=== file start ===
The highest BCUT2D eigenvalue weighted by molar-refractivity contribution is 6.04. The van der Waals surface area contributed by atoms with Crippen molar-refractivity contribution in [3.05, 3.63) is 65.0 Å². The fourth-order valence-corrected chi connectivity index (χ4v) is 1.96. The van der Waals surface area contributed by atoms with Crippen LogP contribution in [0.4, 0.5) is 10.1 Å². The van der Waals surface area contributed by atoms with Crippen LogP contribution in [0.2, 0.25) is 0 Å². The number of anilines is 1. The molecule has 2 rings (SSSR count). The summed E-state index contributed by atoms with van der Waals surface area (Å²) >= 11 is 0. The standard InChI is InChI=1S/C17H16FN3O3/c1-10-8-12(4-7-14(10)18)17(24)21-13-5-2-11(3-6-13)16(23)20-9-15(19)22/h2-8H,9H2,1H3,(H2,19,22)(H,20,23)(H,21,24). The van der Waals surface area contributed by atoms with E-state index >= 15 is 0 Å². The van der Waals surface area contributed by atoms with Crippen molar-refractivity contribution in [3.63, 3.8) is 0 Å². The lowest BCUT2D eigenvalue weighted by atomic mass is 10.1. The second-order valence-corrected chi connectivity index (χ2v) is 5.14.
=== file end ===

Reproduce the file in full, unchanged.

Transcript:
The highest BCUT2D eigenvalue weighted by molar-refractivity contribution is 6.04. The van der Waals surface area contributed by atoms with Crippen molar-refractivity contribution in [3.05, 3.63) is 65.0 Å². The fourth-order valence-corrected chi connectivity index (χ4v) is 1.96. The van der Waals surface area contributed by atoms with Crippen LogP contribution in [0.4, 0.5) is 10.1 Å². The van der Waals surface area contributed by atoms with Crippen LogP contribution in [0.2, 0.25) is 0 Å². The number of anilines is 1. The molecule has 2 rings (SSSR count). The summed E-state index contributed by atoms with van der Waals surface area (Å²) >= 11 is 0. The standard InChI is InChI=1S/C17H16FN3O3/c1-10-8-12(4-7-14(10)18)17(24)21-13-5-2-11(3-6-13)16(23)20-9-15(19)22/h2-8H,9H2,1H3,(H2,19,22)(H,20,23)(H,21,24). The van der Waals surface area contributed by atoms with E-state index >= 15 is 0 Å². The van der Waals surface area contributed by atoms with Crippen molar-refractivity contribution in [3.63, 3.8) is 0 Å². The lowest BCUT2D eigenvalue weighted by atomic mass is 10.1. The second-order valence-corrected chi connectivity index (χ2v) is 5.14.